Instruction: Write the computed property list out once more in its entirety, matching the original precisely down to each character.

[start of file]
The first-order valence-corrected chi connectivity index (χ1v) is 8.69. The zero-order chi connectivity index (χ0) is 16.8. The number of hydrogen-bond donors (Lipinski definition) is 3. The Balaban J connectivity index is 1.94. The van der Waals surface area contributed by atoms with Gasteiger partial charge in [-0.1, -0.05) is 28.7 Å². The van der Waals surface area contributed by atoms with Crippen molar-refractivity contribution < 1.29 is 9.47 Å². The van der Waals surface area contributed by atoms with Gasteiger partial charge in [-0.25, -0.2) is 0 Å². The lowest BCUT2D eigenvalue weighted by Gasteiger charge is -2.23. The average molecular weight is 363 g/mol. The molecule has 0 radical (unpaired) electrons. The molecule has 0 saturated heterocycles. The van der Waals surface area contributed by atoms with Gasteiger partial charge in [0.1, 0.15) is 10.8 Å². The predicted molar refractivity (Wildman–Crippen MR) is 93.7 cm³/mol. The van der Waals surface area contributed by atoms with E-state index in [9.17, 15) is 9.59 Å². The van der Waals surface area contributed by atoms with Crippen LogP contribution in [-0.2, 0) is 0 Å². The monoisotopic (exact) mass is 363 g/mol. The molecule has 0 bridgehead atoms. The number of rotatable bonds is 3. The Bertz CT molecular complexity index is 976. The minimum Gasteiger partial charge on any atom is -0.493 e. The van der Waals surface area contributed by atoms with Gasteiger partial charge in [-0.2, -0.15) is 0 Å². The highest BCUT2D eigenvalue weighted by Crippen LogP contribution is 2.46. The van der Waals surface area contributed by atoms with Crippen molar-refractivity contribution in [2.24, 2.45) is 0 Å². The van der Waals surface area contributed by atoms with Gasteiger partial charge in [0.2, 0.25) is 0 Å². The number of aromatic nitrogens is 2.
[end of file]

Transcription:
The first-order valence-corrected chi connectivity index (χ1v) is 8.69. The zero-order chi connectivity index (χ0) is 16.8. The number of hydrogen-bond donors (Lipinski definition) is 3. The Balaban J connectivity index is 1.94. The van der Waals surface area contributed by atoms with Gasteiger partial charge in [-0.1, -0.05) is 28.7 Å². The van der Waals surface area contributed by atoms with Crippen molar-refractivity contribution < 1.29 is 9.47 Å². The van der Waals surface area contributed by atoms with Gasteiger partial charge in [-0.25, -0.2) is 0 Å². The lowest BCUT2D eigenvalue weighted by Gasteiger charge is -2.23. The average molecular weight is 363 g/mol. The molecule has 0 radical (unpaired) electrons. The molecule has 0 saturated heterocycles. The van der Waals surface area contributed by atoms with Gasteiger partial charge in [0.1, 0.15) is 10.8 Å². The predicted molar refractivity (Wildman–Crippen MR) is 93.7 cm³/mol. The van der Waals surface area contributed by atoms with E-state index in [9.17, 15) is 9.59 Å². The van der Waals surface area contributed by atoms with Crippen LogP contribution in [-0.2, 0) is 0 Å². The monoisotopic (exact) mass is 363 g/mol. The molecule has 0 bridgehead atoms. The number of rotatable bonds is 3. The Bertz CT molecular complexity index is 976. The minimum Gasteiger partial charge on any atom is -0.493 e. The van der Waals surface area contributed by atoms with Gasteiger partial charge in [-0.2, -0.15) is 0 Å². The highest BCUT2D eigenvalue weighted by Crippen LogP contribution is 2.46. The van der Waals surface area contributed by atoms with Crippen molar-refractivity contribution in [2.24, 2.45) is 0 Å². The van der Waals surface area contributed by atoms with Gasteiger partial charge in [0.2, 0.25) is 0 Å². The number of aromatic nitrogens is 2.